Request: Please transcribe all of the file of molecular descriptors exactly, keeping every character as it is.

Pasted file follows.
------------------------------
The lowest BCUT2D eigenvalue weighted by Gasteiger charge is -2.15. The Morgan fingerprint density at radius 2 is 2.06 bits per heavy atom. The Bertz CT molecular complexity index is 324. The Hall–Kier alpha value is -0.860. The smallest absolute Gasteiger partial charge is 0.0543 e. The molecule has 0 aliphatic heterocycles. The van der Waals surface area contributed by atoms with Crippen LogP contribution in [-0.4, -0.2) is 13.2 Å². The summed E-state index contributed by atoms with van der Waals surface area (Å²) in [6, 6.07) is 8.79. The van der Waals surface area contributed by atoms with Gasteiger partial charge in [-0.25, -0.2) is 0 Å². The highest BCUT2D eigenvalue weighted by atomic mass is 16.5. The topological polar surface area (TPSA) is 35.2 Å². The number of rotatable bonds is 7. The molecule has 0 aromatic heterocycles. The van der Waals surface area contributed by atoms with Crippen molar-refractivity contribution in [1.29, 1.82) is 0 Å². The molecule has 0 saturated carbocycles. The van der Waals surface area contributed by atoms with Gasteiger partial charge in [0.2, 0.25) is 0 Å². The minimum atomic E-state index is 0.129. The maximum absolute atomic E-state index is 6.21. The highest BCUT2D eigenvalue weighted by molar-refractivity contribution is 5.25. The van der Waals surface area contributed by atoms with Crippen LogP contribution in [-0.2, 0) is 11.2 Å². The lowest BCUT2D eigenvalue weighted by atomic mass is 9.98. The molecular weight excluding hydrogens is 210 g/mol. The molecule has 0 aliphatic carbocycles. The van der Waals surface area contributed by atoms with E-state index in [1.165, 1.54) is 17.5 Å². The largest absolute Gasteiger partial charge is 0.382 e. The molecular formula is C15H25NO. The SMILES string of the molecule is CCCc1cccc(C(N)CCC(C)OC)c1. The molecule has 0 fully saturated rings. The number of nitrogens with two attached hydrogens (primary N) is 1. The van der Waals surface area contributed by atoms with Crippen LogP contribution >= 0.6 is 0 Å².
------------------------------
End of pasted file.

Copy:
The lowest BCUT2D eigenvalue weighted by Gasteiger charge is -2.15. The Morgan fingerprint density at radius 2 is 2.06 bits per heavy atom. The Bertz CT molecular complexity index is 324. The Hall–Kier alpha value is -0.860. The smallest absolute Gasteiger partial charge is 0.0543 e. The molecule has 0 aliphatic heterocycles. The van der Waals surface area contributed by atoms with Crippen LogP contribution in [-0.4, -0.2) is 13.2 Å². The summed E-state index contributed by atoms with van der Waals surface area (Å²) in [6, 6.07) is 8.79. The van der Waals surface area contributed by atoms with Gasteiger partial charge in [-0.25, -0.2) is 0 Å². The highest BCUT2D eigenvalue weighted by atomic mass is 16.5. The topological polar surface area (TPSA) is 35.2 Å². The number of rotatable bonds is 7. The molecule has 0 aromatic heterocycles. The van der Waals surface area contributed by atoms with Crippen molar-refractivity contribution in [1.29, 1.82) is 0 Å². The molecule has 0 saturated carbocycles. The van der Waals surface area contributed by atoms with Gasteiger partial charge in [0.2, 0.25) is 0 Å². The minimum atomic E-state index is 0.129. The maximum absolute atomic E-state index is 6.21. The highest BCUT2D eigenvalue weighted by molar-refractivity contribution is 5.25. The van der Waals surface area contributed by atoms with Crippen LogP contribution in [-0.2, 0) is 11.2 Å². The lowest BCUT2D eigenvalue weighted by atomic mass is 9.98. The molecular weight excluding hydrogens is 210 g/mol. The molecule has 0 aliphatic carbocycles. The van der Waals surface area contributed by atoms with E-state index in [1.165, 1.54) is 17.5 Å². The largest absolute Gasteiger partial charge is 0.382 e. The molecular formula is C15H25NO. The SMILES string of the molecule is CCCc1cccc(C(N)CCC(C)OC)c1. The molecule has 0 fully saturated rings. The number of nitrogens with two attached hydrogens (primary N) is 1. The van der Waals surface area contributed by atoms with Crippen LogP contribution >= 0.6 is 0 Å².